Knee Surgery Does Not Reduce Knee Catching or Locking in Patients with Meniscal Tear


FREE PREVIEW. AAFP members and paid subscribers: Log in to get free access. All others: Purchase online access.

FREE PREVIEW. Purchase online access to read the full version of this article.

Am Fam Physician. 2016 Aug 15;94(4):317a-318.

Clinical Question

Does partial meniscectomy fix mechanical symptoms—knee catching or locking—better than sham surgery?

Bottom Line

Removing the torn bits of meniscus in middle-aged patients who have intermittent knee catches or locking does not decrease their likelihood of experiencing symptoms in the following year compared with diagnostic arthroscopy (i.e., looking but not touching). In general, meniscectomy does not improve knee pain, regardless of the symptoms (N Engl J Med. 2013;369(26):2515–2524). (Level of Evidence = 1b−)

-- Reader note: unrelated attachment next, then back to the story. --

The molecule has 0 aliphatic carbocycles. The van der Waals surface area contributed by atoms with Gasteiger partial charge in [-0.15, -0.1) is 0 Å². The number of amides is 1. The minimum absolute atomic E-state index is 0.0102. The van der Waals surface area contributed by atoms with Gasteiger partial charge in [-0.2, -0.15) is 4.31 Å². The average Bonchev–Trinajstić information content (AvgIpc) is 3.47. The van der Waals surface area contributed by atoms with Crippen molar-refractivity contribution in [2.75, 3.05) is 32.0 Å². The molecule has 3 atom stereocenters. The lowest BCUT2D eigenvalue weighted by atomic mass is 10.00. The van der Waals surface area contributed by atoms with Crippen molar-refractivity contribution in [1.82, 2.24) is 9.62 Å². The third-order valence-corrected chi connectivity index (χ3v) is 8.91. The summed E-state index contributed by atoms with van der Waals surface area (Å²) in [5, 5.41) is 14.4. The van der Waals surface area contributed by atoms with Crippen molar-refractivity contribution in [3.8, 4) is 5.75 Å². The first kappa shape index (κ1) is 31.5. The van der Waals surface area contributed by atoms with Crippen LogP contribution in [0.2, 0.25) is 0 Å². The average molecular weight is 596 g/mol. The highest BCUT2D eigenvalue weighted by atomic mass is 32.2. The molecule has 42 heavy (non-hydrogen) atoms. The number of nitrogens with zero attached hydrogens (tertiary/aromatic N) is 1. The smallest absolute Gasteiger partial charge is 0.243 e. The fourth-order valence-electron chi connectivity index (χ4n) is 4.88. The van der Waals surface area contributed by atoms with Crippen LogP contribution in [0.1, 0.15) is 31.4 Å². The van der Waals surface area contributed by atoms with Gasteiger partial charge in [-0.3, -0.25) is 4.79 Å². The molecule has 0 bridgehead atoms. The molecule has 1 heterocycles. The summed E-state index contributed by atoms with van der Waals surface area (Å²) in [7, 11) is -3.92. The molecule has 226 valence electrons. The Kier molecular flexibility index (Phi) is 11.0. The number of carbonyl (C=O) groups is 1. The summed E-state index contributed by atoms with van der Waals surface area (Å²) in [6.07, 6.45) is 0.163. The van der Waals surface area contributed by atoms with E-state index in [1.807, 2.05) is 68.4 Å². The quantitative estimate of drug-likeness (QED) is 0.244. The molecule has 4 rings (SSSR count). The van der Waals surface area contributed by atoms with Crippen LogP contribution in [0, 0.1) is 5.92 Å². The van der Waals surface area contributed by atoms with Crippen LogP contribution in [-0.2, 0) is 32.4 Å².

This report is a substudy of a larger study investigating the effect of arthroscopic surgery on (relatively) young patients with meniscal tear but without

POEMs (patient-oriented evidence that matters) are provided by EssentialEvidence Plus, a point-of-care clinical decision support system published by Wiley-Blackwell. For more information, please see http://www.essentialevidenceplus.com. Copyright Wiley-Blackwell. Used with permission.

For definitions of levels of evidence used in POEMs, see http://www.essentialevidenceplus.com/product/ebm_loe.cfm?show=oxford.

To subscribe to a free podcast of these and other POEMs that appear in AFP, search in iTunes for “POEM of the Week” or go to http://goo.gl/3niWXb.

This series is coordinated by Sumi Sexton, MD, Associate Deputy Editor.

A collection of POEMs published in AFP is available at http://www.aafp.org/afp/poems.


Want to use this article elsewhere? Get Permissions

CME Quiz

More in AFP

Editor's Collections

Related Content

More in Pubmed


Oct 15, 2016

Access the latest issue of American Family Physician

Read the Issue

Email Alerts

Don't miss a single issue. Sign up for the free AFP email table of contents.

Sign Up Now

Navigate this Article